The 1994 Stanley Cup playoffs, the championship of the National Hockey League (NHL), began after the conclusion of the 1993–94 NHL season. The sixteen teams that qualified, eight from each conference, played best-of-7 series for conference quarterfinals, semifinals and championships, and then the conference champions played a best-of-7 series for the Stanley Cup.
For the first time in history, all four former WHA teams (Edmonton, Hartford, Quebec, and Winnipeg) failed to make the playoffs in the same year. This would not happen again until 2007 after the three latter teams had relocated.
The Rangers had just dispatched the Washington Capitals in five games, while the Devils had just defeated the Boston Bruins in six games (after losing the first two games of the series at home). New York was trying to advance to the Stanley Cup Finals for the first time since [[1979 Stanley Cup Finals|1979, while the Devils were trying to advance to their first-ever Cup Finals. The Rangers and Devils finished 1–2 respectively in the NHL during the regular season. Despite the two teams strong regular season records, the Rangers entered the series heavily favored as they had swept the regular season six game series with the Devils. This series was the second time that the Rangers and Devils had met in the post season. The series also cemented the legitimacy of the Hudson River Rivalry. The series is also recognized as one of the greatest series in NHL history.
With a minute remaining in Game 1 at Madison Square Garden, New York was leading 3–2. However, Devils forward Claude Lemieux tied the game on a scramble in front of New York goaltender Mike Richter. This was a huge goal for the Devils, as they went on to win the game on Stephane Richer's breakaway goal at 15:23 of the second overtime.
The series then turned to the Meadowlands in East Rutherford, NJ, for games three and four. Like Game 1, Game 3 went into double overtime but this time it was New York who won, 3–2, on Stephane Matteau's goal at 6:13 of the second overtime period.
The Devils dominated Game 5 at MSG, winning 4–1. They now led the series three games to two; they were just one win away from advancing to the Stanley Cup Finals for the first time in their history, and they had a chance to do it on home ice, on Wednesday, May 25 back at the Meadowlands.
Despite the fact that his team trailed in the series 3–2, Rangers captain Mark Messier garanteed that New York would win Game 6. At first, it seemed his prediction was not going to come to fruition, as New Jersey led game six by a score of 2–1 after two periods. But in a fitting twist of fate, it was Messier himself who scored a third-period hat trick to give the Rangers an incredible 4–2 win.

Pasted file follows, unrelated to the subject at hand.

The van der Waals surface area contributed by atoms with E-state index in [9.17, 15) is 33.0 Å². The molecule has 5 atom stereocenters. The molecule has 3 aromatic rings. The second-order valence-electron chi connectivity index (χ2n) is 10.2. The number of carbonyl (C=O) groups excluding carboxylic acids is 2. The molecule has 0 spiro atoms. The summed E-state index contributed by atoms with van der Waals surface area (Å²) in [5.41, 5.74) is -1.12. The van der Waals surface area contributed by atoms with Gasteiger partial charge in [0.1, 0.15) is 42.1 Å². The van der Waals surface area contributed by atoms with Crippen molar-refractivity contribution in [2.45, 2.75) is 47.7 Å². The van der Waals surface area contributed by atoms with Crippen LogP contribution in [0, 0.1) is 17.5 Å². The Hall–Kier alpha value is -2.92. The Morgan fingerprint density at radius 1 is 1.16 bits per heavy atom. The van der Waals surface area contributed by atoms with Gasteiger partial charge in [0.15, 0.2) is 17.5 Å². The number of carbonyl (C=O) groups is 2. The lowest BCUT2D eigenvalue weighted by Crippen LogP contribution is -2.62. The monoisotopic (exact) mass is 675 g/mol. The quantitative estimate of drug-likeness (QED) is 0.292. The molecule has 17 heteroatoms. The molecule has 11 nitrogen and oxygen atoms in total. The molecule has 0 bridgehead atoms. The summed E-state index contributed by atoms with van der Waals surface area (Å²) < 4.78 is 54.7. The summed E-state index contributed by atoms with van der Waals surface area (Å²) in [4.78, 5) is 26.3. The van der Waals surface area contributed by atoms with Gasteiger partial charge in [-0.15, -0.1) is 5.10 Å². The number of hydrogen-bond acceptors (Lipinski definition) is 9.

Game 7 on Friday, May 27 at MSG was another goaltending battle between New Jersey netminder Martin Brodeur and New York netminder Mike Richter. Brian Leetch gave the Rangers a 1–0 lead in the second period. Richter shut out the Devils for over 59 minutes before Devils forward Valeri Zelepukin scored the tying goal with just 7.7 seconds remaining in regulation. The two teams played into double overtime for the third time in the series, and it was Stephane Matteau who scored on a wrap-around at 4:24 of the second overtime period, to give the Rangers a 2–1 win and a 4–3 series win. Brodeur raced around to the left side of the net and went down in time, but the wrap-around by Matteau snuck by his pads. It was considered a weak goal by Brodeur's standards, but nonetheless gave the Rangers the win.
The Toronto Maple Leafs and Vancouver Canucks met in the 1994 Western Conference final. Toronto was coming off a tough seven-game series win against the San Jose Sharks while Vancouver was fresh off a brief five-game series win against the Dallas Stars. The Maple Leafs were hoping to make it to Stanley Cup Finals for the first time since [[1967 Stanley Cup Finals|1967, while the Canucks had not made it to the Cup Finals since their Cinderella run in [[1982 Stanley Cup Finals|1983.
Toronto won game one at Maple Leaf Gardens on Peter Zezel's goal at 16:55 of the first overtime period. After that, however, the Maple Leafs could not seem to slow down the bigger, more-powerful Canucks. Vancouver edged Toronto 4–3 in game two, and won shutouts at the Pacific Coliseum in games three and four, by scores of 2–0 and 4–0 respectively. Down three games to one and facing elimination, the Maple Leafs played much better in game five on Tuesday, May 24 in Vancouver. They pushed Vancouver to double overtime but it was Vancouver forward Greg Adams who beat Leafs goaltender Felix Potvin just 14 seconds into the second overtime period to give the Canucks a 4–3 win and a 4–1 series win.
The Rangers were making their tenth appearance in the Final, first since 1979. For Vancouver, it was their second, first since 1982. In a back-and-forth series that went the maximum, the Rangers won the Cup, their fourth title, and first since 1940.